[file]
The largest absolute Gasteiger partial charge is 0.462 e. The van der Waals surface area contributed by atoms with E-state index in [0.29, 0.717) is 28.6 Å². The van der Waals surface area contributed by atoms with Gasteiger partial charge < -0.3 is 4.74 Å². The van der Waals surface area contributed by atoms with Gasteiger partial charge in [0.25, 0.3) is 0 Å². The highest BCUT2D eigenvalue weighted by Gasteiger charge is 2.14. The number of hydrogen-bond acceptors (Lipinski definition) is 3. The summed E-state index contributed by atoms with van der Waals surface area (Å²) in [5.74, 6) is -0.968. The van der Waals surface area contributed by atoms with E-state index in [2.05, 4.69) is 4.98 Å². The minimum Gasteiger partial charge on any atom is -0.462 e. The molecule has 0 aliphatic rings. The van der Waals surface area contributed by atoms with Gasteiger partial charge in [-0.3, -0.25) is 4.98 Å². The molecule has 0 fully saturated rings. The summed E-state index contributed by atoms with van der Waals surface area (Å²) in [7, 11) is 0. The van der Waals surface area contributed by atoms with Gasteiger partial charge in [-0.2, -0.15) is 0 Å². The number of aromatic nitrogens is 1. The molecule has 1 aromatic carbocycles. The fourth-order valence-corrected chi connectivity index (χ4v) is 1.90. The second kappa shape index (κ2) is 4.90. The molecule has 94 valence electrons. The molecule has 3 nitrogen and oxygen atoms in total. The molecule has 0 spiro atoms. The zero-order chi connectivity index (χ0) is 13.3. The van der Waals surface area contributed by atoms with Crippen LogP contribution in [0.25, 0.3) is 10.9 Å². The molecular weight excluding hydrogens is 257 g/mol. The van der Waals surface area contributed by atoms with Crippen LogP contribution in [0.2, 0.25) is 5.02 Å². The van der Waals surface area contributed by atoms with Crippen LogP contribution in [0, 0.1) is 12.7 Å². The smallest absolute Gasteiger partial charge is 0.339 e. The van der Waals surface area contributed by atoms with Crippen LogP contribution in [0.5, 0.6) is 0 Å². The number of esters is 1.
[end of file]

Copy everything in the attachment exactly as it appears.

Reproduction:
The largest absolute Gasteiger partial charge is 0.462 e. The van der Waals surface area contributed by atoms with E-state index in [0.29, 0.717) is 28.6 Å². The van der Waals surface area contributed by atoms with Gasteiger partial charge < -0.3 is 4.74 Å². The van der Waals surface area contributed by atoms with Gasteiger partial charge in [0.25, 0.3) is 0 Å². The highest BCUT2D eigenvalue weighted by Gasteiger charge is 2.14. The number of hydrogen-bond acceptors (Lipinski definition) is 3. The summed E-state index contributed by atoms with van der Waals surface area (Å²) in [5.74, 6) is -0.968. The van der Waals surface area contributed by atoms with E-state index in [2.05, 4.69) is 4.98 Å². The minimum Gasteiger partial charge on any atom is -0.462 e. The molecule has 0 aliphatic rings. The van der Waals surface area contributed by atoms with Gasteiger partial charge in [-0.3, -0.25) is 4.98 Å². The molecule has 0 fully saturated rings. The summed E-state index contributed by atoms with van der Waals surface area (Å²) in [7, 11) is 0. The van der Waals surface area contributed by atoms with Gasteiger partial charge in [-0.2, -0.15) is 0 Å². The number of aromatic nitrogens is 1. The molecule has 1 aromatic carbocycles. The fourth-order valence-corrected chi connectivity index (χ4v) is 1.90. The second kappa shape index (κ2) is 4.90. The molecule has 94 valence electrons. The molecule has 3 nitrogen and oxygen atoms in total. The molecule has 0 spiro atoms. The zero-order chi connectivity index (χ0) is 13.3. The van der Waals surface area contributed by atoms with Crippen LogP contribution in [0.25, 0.3) is 10.9 Å². The molecular weight excluding hydrogens is 257 g/mol. The van der Waals surface area contributed by atoms with Crippen LogP contribution in [0.2, 0.25) is 5.02 Å². The van der Waals surface area contributed by atoms with Crippen LogP contribution in [0, 0.1) is 12.7 Å². The smallest absolute Gasteiger partial charge is 0.339 e. The van der Waals surface area contributed by atoms with Crippen LogP contribution in [0.5, 0.6) is 0 Å². The number of esters is 1.